When Pritia learnt the news of Guru’s wife’s pregnancy, he got very upset and instigated Sulhi Khan against the Guru. To avoid conflict, Guru Ji moved to village Wadali, about six to seven miles away from Amritsar. On 19th of June, 1595, Guru’s wife gave birth to a son named Har Gobind at Wadali. Guru Arjan Dev was very fond of the child that came thus from Heaven at the blessing of Bhai Buddha. The baby came by a prayer, and Guru Arjan prayed when he was born. Har Gobind fell ill. The Guru had an anxious time; and, as the child recovered, he melted in a song of thankfulness. We read this song in Guru Granth : “Thank God, Har Gobind is well again !” The enemies of the Guru’s house tried to poison the child; but their plan was frustrated, and the child was saved by a fortunate incident.

Guru Arjan Dev was that interested people were passing compositions of their own as those of the Masters. He had already decided to give an authentic history of the mind of the Master in his song. But the manuscripts of the first three Gurus were in the possession of Mohanji, the son of Guru Amar Das, who had cut himself off from all society and would see nobody. Bhai Gur Das tried to get the manuscripts from him but without success; Bhai Buddha also was unable to get access to him. As without these manuscripts the task was hopeless, Guru Arjan Dev himself travelled to Goindwal, to endeavour to persuade the recluse. On arriving, he dipped himself in the sacred waters of the river where the great Gurus, Amar Das and Ram Das, had bathed many times before him. Guru Arjan Dev proceeded barefoot, ‘tambura’ in hand, to where Mohan dwelt in self-absorption (‘Mohan’ means ‘the inspiring God’). The true king of the people sat in the dust of the street in front of Mohan’s dwelling and sang some hymns to the accompaniment of the ‘tambura’.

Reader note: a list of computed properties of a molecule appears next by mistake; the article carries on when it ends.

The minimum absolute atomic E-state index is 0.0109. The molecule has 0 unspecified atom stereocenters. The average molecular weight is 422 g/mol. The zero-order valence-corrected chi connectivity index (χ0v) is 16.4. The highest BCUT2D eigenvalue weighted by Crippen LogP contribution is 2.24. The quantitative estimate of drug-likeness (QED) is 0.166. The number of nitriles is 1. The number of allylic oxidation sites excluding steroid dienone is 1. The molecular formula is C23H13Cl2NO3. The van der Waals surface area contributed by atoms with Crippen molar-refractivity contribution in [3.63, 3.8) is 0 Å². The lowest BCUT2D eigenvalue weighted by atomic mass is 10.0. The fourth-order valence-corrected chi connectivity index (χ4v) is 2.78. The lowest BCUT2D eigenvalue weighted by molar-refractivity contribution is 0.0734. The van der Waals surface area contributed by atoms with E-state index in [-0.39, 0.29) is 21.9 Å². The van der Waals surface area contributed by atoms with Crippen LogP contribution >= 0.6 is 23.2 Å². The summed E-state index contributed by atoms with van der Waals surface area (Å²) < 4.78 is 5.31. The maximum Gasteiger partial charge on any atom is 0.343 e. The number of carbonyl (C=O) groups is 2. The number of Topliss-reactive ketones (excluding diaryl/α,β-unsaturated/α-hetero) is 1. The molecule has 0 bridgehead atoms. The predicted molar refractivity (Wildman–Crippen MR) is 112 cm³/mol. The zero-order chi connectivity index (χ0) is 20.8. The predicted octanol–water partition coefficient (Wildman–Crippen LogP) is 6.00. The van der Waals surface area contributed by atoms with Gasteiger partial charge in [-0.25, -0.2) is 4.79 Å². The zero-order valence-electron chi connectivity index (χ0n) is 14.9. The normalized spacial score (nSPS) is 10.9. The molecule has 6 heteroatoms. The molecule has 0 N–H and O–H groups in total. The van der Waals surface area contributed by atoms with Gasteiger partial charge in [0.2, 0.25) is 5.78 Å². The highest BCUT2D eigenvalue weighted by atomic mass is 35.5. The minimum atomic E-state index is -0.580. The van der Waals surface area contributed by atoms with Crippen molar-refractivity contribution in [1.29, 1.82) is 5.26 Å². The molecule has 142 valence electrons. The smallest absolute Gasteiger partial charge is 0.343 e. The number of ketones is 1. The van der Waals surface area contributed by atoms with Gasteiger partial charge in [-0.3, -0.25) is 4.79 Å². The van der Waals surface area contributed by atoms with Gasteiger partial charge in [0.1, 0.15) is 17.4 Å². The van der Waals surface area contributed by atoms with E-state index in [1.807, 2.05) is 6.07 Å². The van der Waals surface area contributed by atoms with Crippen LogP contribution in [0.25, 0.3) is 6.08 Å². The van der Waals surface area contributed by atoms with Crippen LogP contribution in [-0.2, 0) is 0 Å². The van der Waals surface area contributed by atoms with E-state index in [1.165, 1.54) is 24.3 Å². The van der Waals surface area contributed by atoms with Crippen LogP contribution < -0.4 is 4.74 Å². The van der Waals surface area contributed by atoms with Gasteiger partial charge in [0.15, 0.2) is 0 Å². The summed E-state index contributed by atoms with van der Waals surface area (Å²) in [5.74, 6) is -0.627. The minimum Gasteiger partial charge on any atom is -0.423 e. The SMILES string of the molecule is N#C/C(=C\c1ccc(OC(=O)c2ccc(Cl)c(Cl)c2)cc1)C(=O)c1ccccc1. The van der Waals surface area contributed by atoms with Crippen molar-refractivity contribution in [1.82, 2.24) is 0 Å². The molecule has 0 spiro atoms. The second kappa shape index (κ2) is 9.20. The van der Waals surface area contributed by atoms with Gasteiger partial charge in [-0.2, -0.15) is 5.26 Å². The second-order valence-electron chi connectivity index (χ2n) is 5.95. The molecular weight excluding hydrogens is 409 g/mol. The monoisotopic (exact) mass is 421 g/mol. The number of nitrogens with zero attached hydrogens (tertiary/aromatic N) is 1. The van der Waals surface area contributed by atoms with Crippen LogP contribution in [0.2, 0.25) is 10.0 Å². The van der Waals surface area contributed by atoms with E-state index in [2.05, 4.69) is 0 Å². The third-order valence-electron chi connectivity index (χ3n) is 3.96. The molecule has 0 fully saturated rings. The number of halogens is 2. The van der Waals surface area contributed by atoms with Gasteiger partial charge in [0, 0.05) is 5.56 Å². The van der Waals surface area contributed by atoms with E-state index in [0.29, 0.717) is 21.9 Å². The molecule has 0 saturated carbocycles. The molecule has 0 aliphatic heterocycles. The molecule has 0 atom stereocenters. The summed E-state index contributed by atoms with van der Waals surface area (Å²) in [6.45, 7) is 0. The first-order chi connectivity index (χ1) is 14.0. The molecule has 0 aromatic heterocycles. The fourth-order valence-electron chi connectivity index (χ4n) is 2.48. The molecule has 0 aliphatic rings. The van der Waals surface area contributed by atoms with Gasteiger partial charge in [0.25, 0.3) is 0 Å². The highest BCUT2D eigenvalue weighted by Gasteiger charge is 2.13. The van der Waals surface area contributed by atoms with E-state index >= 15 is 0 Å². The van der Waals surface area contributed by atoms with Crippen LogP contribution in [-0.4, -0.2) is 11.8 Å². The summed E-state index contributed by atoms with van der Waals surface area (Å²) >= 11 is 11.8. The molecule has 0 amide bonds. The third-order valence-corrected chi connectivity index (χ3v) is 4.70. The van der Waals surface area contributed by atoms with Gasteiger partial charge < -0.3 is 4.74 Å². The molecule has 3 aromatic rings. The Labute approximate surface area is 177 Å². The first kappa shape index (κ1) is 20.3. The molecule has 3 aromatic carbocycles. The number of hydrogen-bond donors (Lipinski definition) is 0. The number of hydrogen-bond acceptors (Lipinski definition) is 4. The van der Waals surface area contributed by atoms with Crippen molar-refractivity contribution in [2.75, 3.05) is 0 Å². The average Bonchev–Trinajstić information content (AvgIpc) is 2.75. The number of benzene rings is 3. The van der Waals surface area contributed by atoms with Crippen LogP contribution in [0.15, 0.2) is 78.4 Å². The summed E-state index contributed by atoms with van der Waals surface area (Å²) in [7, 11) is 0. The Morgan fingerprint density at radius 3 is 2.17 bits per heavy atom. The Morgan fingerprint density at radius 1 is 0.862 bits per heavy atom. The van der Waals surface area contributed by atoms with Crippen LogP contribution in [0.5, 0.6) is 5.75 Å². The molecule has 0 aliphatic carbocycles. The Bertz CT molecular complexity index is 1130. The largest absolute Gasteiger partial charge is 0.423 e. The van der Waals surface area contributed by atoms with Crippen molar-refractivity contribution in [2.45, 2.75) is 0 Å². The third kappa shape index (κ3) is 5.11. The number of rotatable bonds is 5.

This song roused Mohan from his sleep; he opened his window, looked down, said a few bitter words and disappeared again. The Guru sang another hymn. Mohan was appeased and came down to receive the Guru. Mohanji delivered the manuscripts to the Guru. The Guru raised the manuscripts to his forehead in deep reference; then, feeling happy with them in his lap, he again lifted up his voice in song. For the compilation of Adi Granth, he chose a secluded spot outside the city which is now called Ramsar. He got a tank excavated there. Tents were erected for the accommodation. Guru Arjan took abode neat the tank and dictated hymns to Bhai Gurdas who wrote them down. The verses arranged according to Rags or musical measures. After the Bani of Gurus, came the verses of the Bhagats or the Indian saints. The hymns of the Adi Granth were thus set according to thirty-one Indian Classical Ragas. When the composition was completed, the Guru then wrote Mandawni as a conclusion and affixed his seal thereto.